Richard Heinberg is a senior fellow at the Post Carbon Institute and the author of Power: Limits and Prospects for Human Survival.
Richard is a senior fellow at Post Carbon Institute, and is regarded as one of the world’s foremost advocates for a shift away from our current reliance on fossil fuels. He is the author of fourteen books, including some of the seminal works on society’s current energy and environmental sustainability crisis.
Richard has authored hundreds of essays and articles that have appeared in such journals as Nature, Reuters, Wall Street Journal, The American Prospect, Public Policy Research, Quarterly Review, Literary Review, Yes!, and The Sun; and on web sites such as Resilience.org, CommonDreams.org, Alternet.org, ProjectCensored.com, and Counterpunch.com. His monthly MuseLetter has been in publication since 1992 and has been included in Utne Magazine’s annual list of Best Alternative Newsletters.
Richard has delivered hundreds of lectures on energy and climate issues to audiences on six continents, addressing policy makers at many levels, from local City Councils to members of the European Parliament. He has been quoted and interviewed countless times for print (including for Reuters, the Associated Press, and Time), television (including Good Morning America, National Geographic, Canadian Broadcasting Corporation, Australian Broadcasting Corporation, Al-Jazeera, and C-SPAN), and radio (including NPR, WABC, and Air America).
Richard has appeared in many film and television documentaries, including Leonardo DiCaprio’s 11th Hour. He is a recipient of the Atlas Award for climate heroes (2012) and the M. King Hubbert Award for Excellence in Energy Education (2006). In 2012 Richard was appointed to His Majesty the King of Bhutan’s International Expert Working Group for the New Development Paradigm initiative.
Richard wrote and narrated Post Carbon Institute’s animated video 300 Years of Fossil Fuels in 300 Seconds (winner of a YouTubes’s/DoGooder 2011 Video of the Year Award), which has viewed by nearly two million people and translated into multiple languages. He is also the author and narrator of Post Carbon Institute’s 22-video Think Resilience online course.
This essay is dedicated to the memory of Herman Daly, the father of ecological economics, who began writing about the absurdity of perpetual economic growth in the 1970s; Herman died on October 28 at age 84.Politicians and economists talk glowingly about growth. They want our cities and GDP to grow. Jobs, profits, companies, and industries all should grow; if they don’t, there’s something wrong, and we must identify the problem and fix it. Yet few discuss doubling time, even though it’s an essential concept for understanding growth.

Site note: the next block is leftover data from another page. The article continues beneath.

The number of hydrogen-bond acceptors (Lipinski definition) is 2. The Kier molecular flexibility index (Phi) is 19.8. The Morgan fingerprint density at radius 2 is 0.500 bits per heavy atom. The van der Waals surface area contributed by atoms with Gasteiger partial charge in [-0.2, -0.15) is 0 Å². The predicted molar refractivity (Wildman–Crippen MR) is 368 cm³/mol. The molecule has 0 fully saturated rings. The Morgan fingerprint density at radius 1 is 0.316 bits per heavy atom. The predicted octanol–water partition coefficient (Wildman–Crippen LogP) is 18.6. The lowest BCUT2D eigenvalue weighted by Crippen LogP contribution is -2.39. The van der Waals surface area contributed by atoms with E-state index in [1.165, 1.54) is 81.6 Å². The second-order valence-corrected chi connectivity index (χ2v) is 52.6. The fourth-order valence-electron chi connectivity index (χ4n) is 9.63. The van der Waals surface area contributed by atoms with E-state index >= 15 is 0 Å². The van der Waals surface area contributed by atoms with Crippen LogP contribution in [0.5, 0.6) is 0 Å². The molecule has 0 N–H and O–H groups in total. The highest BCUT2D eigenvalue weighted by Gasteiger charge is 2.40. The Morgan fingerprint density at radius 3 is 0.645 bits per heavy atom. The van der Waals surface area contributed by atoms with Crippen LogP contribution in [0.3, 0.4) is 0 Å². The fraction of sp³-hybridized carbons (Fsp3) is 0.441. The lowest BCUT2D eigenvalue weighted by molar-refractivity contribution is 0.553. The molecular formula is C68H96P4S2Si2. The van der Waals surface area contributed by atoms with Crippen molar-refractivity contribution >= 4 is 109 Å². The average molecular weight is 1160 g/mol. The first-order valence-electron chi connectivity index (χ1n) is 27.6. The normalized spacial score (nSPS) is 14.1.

Recently my wife Janet and I splurged on tickets to a spellbinding concert by the Lincoln Center Jazz Orchestra. The music was memorable, but a comment by orchestra leader and trumpet virtuoso Wynton Marsalis proved even more so. Marsalis introduced a blues number with the seemingly off-hand suggestion that the blues should be America’s national anthem.[*]
The audience laughed. But I, for one, took this as a serious and brilliant suggestion. It’s worth some discussion.
- Power: Limits and Prospects for Human Survival (New Society, 2021) [power.postcarbon.org https://power.postcarbon.org/]
- Our Renewable Future: Laying the Path for One Hundred Percent Clean Energy, co-authored with David Fridley (Island Press, 2016) [ourrenewablefuture.org https://ourrenewablefuture.org/]
- Afterburn: Society Beyond Fossil Fuels (New Society, 2015)
- Snake Oil: How Fracking’s False Promise of Plenty Imperils Our Future (Post Carbon Institute, 2013; UK, Dutch, Spanish, and Romanian editions 2014)
- The End of Growth: Adapting to Our New Economic Reality (New Society, 2011; UK, Chinese, Korean, Dutch, and French editions 2012)
- Blackout: Coal, Climate and the Last Energy Crisis (New Society, 2009; UK edition 2010)
- Peak Everything: Waking Up to the Century of Declines (New Society, 2007; UK and Korean editions, 2008)
- The Oil Depletion Protocol: A Plan to Avert Oil Wars, Terrorism, and Economic Collapse (New Society, 2006; UK edition, 2006)
- Powerdown: Options and Actions for a Post-Carbon World (New Society, 2004; UK edition 2005)
- The Party’s Over: Oil, War and the Fate of Industrial Societies (New Society, 2003; UK, Italian, German, Spanish, and Arabic editions, 2004-2005; revised North American edition, 2005; French edition 2008)
The world’s shift away from its current reliance on fossil fuels will be the biggest, most expensive, and most complex technical project ever attempted by humans. If it fails, that might mean the end of industrial civilization. For it to succeed, enormous amounts of investment and effort, along with some shared sacrifice, will be required. These are the conclusions of key recent studies attempting to model the global energy transition.